(20.) Ehrhardt 1975, pp. 134-139, 220; Scholten 2000, pp. 153-154.

(21.) Livy 31.28.1-2; Plut. Arat. 34.5; Just. Epit. 28.3.14. See Hammond and Walbank 1988, p. 335; Ehrhardt 1975, pp. 224-226.

(22.) Scholten 2000, pp. 132, 145, 165-170.

(23.) Ehrhardt (1975, pp. 222-224) concludes that the war's outcome was indecisive and describes the balance of forces as "fairly even." Hammond and Walbank (1988, p. 336) say that for Macedon the Demetrian War "must in retrospect have seemed a disaster." Scholten (2000, pp. 162-163) deems the war a conclusive Aitolian victory.

(24.) Ehrhardt 1975, p. 207.

(25.) See also Scholten (2000, pp. 221-223), who discusses the Aitolian trust in their defensive system and their subsequent surprise at Philip's sack of Thermon.

(26.) Hammond and Walbank (1988, p. 324, n. 2) doubt the likelihood of Demetrios's attack having been a sea raid. But see n. 33, below.

(27.) Woodhouse 1897, p. 127, n. 3.

(28.) Ehrhardt 1978, p. 252.

(29.) Plut. Aem. 8.2 and Cor. 11.2-3. See Ehrhardt 1978, p. 253.

(30.) Ehrhardt 1978, p. 253.

(31.) See Strab. 8.3.2. He explicitly contrasts cities ([TEXT NOT REPRODUCIBLE IN ASCII.]) with territories comprised of many villages ([TEXT NOT REPRODUCIBLE IN ASCII.]).

(32.) See Hdt. 3.58, and Plut. Arat. 51.2 for examples of [TEXT NOT REPRODUCIBLE IN ASCII.] with [TEXT NOT REPRODUCIBLE IN ASCII.] that support the distinction between sacking a city and ravaging their land. See also Plut. Arat. 41.4, where Kleomenes [TEXT NOT REPRODUCIBLE IN ASCII.], but remained encamped in front of the city of Sikyon itself for a few months without taking it. See Hanson's appendix (1998, pp. 185-194) for a discussion of [TEXT NOT REPRODUCIBLE IN ASCII.]. Although its "specialized use" is for the sacking of a city, the verb may also be used to denote the devastation or plundering of the land.

(33.) This wording may also indicate that Demetrios was doing no more than raiding the coastal area from the sea, as per Ehrhardt (n. 24, above). See Hanson 1998, p. 189.

(34.) See Hanson 1998 for the regularity of land devastation and its effects. He concludes (pp. 174-175) that his findings "cast doubt on the usual assumption that Greek city-states suffered near ruin when an enemy is described in our sources as 'ravaging their land.' Not surprisingly, there are sometimes general indications in our sources that cropland was only haphazardly devastated by the enemy.... We also hear of cities that were apparently unaffected by enemy ravaging."


(36.) See n. 2, above. Scholten (2000, p. 146) alone translates the verb as "synoikized," but does not explore this meaning further.

(37.) Moggi 1976; Demand 1990.

(38.) Robert and Robert 1983, pp. 188-191; Hornblower 1982, pp. 81-84; Reger 2001, pp. 161-162.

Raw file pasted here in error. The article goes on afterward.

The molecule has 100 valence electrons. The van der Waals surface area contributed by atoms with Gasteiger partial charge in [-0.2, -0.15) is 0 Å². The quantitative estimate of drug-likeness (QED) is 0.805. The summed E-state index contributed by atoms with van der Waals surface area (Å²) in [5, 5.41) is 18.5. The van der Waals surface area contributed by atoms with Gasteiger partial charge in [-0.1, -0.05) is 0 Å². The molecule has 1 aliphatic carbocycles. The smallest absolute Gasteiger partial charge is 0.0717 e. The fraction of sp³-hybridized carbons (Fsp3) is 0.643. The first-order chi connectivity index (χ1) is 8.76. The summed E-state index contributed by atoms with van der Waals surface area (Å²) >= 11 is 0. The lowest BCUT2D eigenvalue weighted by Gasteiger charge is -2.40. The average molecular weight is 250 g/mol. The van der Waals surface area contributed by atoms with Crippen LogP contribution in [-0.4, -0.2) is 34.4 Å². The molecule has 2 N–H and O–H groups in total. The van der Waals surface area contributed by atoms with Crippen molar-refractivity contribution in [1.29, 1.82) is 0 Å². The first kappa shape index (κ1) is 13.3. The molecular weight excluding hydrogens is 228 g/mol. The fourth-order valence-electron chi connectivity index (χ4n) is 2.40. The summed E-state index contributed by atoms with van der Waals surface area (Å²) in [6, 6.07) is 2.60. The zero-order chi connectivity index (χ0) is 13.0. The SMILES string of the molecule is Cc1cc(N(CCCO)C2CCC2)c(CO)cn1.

(39.) Hornblower 1982, p. 81; Reger 2001, pp. 161-162.

(40.) See appendix. When Strabo describes the refoundation of a city, which is how some have interpreted [TEXT NOT REPRODUCIBLE IN ASCII.], he uses [TEXT NOT REPRODUCIBLE IN ASCII.] (13.1.42, for Ilion).

(41.) See Robert and Robert 1983, pp. 188-191.

(42.) Demand 1990.

43. Hornblower 1982, p. 81.

(44.) For a possible similar structure in the Cyclades, see Reger 2001, pp. 170-177. For Halikarnassos, see Hornblower 1982, pp. 84-88.

(45.) See Strab. 10.2.21-22.

(46.) See as contrast Strab. 5.1.6 on Comum. New citizens were called [TEXT NOT REPRODUCIBLE IN ASCII.].

(47.) Woodhouse (1897, pp. 125-127) speculates, based in part on a reading of Stat. Theb. 2.726-743, that the Temple of Athena on the acropolis may have predated the foundation of New Pleuron and may be a reason for this particular location. For parallels where older cities still remained populated after a physical synoecism, see Hornblower 1982, pp. 88-89; Gabrielsen 2000, p. 189; and Reger 2001, pp. 162-163. Furthermore, Old Pleuron, if identified correctly, may still have had a settlement on it as late as the Middle Ages. The citizens may have abandoned Old Pleuron while Demetrios was devastating the land, but may have continued to use the site. See RE XXI, 1951, col. 251, s.v. Pleuron [2] (E. Kirsten).

(48.) Scholten (2000, p. 146) refers to the walls as built "clearly at no small expense." See, however, Weissl 1999, pp. 114-115 and his conclusion (p. 146): "die beschrankten finanziellen Moglichkeiten der Stadt sehr okonomisch vorgegangen wurde."

(49.) See Scranton 1941, pp. 74-76, 174. Out of the 12 different examples of walls in this style, half are dated to around the third century. Scholten (2000, p. 65) refers to dating by masonry styles as "a notoriously bad chronological indicator" for Aitolian fortifications. Still, it seems likely that the walls of New Pleuron were built in the third century, but not necessarily a specific date in the 230s. The question is whether the walls, in their current state, predate the synoecism, since strengthening defenses and synoecisms usually occur together.

(50.) Scholten (2000, p. 193) surmises that the nearby and roughly contemporary fortification at Elaos would have taken at least five years to build. For evidence that the walls originally stretched to the sea, see Bommelje and Doorn 1987, p. 104.

(51.) Larsen 1968, p. 213; Scholten 2000, pp. 103-105.

(52.) Bommelje and Doorn (1983, p. 32; 1984, p. 47) suggest that defense was a primary motivational factor for the Aitolian trend to form larger units based around an urban center. See also Scholten 2000, p. 63: "the essential purpose of the original Aitolian polity--and the main attraction of the expanded one--was territorial defense."

(53.) Bommelje and Doorn 1987, p. 15.

(54.) See Thuc. 3.39.3 and 3.102.5. For the region in the fifth century, see Bommelje 1988.

(55.) Larsen 1968, p. 79; Bommelje and Doorn 1985, p. 42.

(56.) Larsen 1968, p. 80; Bommelje and Doorn 1983, p. 32; Scholten 2000, pp. 12-15.

(57.) Bommelje and Doorn 1983, p. 30.

(58.) Bommelje and Doorn 1983, p. 30.


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Michael B. Lippman